A Student Publication of Mt. San Antonio College in Walnut, CA

SACMedia

A Student Publication of Mt. San Antonio College in Walnut, CA

SACMedia

A Student Publication of Mt. San Antonio College in Walnut, CA

SACMedia

The Diana Berger Art Gallery becomes home for an archive of music

Presenting “Music: 1950-2000 Artists, Records and the Industry”
Step+back+in+space+and+time+with+this+vinyl+records+collection.
Fernando Melgar
Step back in space and time with this vinyl records collection.

Behind the doors of the Diana Berger Art Gallery, you’ll find a time capsule of music photography and art. Portraits of well-known rappers and a vast mural of vinyl records adds life to these white walls.

It’s here where you can forget about the modern marvels of technology and dive backward into the trailblazing times of music.

“Music: 1950-2000 Artists, Records and the Industry” is the Diana Berger Art Gallery’s latest exhibition. The opening ceremony was conducted on Thursday, March 14 and open for all to join.

 

Edward Colver’s work. (Grace Ureta)

 

The array of participating artists includes all kinds of people from different backgrounds and trades: Stoughton Printing Co., Masaki Koike, Edward Colver, Claudia Lennear, Ewa Wojciak, Dr. Strange Records, Alice Bag, Melanie Nissen, Dawn Wirth, Robert Landau and Macondo Espacio Cultural.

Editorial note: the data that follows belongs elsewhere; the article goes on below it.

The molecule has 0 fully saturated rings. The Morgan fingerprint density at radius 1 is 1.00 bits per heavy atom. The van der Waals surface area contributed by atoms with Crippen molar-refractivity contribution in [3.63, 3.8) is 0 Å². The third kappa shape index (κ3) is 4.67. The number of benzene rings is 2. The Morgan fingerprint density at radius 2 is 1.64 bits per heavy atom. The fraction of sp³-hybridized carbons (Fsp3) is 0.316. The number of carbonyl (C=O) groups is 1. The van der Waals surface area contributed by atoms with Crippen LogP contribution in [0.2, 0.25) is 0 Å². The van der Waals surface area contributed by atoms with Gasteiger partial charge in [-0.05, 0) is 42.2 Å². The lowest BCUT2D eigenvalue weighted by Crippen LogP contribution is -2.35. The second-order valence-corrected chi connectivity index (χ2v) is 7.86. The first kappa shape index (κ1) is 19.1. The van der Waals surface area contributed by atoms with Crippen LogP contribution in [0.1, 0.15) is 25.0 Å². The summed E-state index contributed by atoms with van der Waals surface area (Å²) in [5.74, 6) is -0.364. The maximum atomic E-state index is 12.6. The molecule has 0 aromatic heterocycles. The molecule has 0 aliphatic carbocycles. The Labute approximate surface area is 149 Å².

Scott Council, filmmaker and photographer, also exhibited his portraits of rap’s most iconic artists. Council’s photo of rapper Eminem is included in the title wall of the exhibition, a first for the gallery.

 

Scott Council’s portrait of Eminem on the exhibition’s title wall. (Grace Ureta)

 

Council is also the director of the documentary, “The Art of the Record: Bringing Music to the People.” The film was a collaborative effort between the gallery, the fine arts department, the photography program and the film and television program. This is the first time an artistic film was created with the purpose of being in the exhibition.

Album artwork, zine covers, records, photographs and music posters are amongst the pieces of artwork in the gallery. Visitors of a younger generation will find themselves fascinated with the musicians of the past while the older generation might find themselves nostalgic.

 

A section of the exhibition showcasing singer Claudia Lennear’s career. (Grace Ureta)

 

Walking through the gallery, one is taken back to a time when listening to music was a ritual. Outside the gallery’s walls, the tap of a finger on a screen can bring The Beatles back to life. However, director Kirk Pedersen wanted gallery goers to put that aside and immerse themselves in the exhibit and the objects in front of them.

The reason the exhibition highlights music and art specifically from 1950 to 2000 is because Pedersen and the collaborators intended on conveying the music industry, and its surrounding art, before social media. Social media platforms like TikTok allow artists to push their music out to people across the world. Before that, all musicians had were news publications, television, billboards and word-of-mouth.

“We’re going to capture a time before many of our students were even born,” Pederson said when discussing his vision for the exhibition.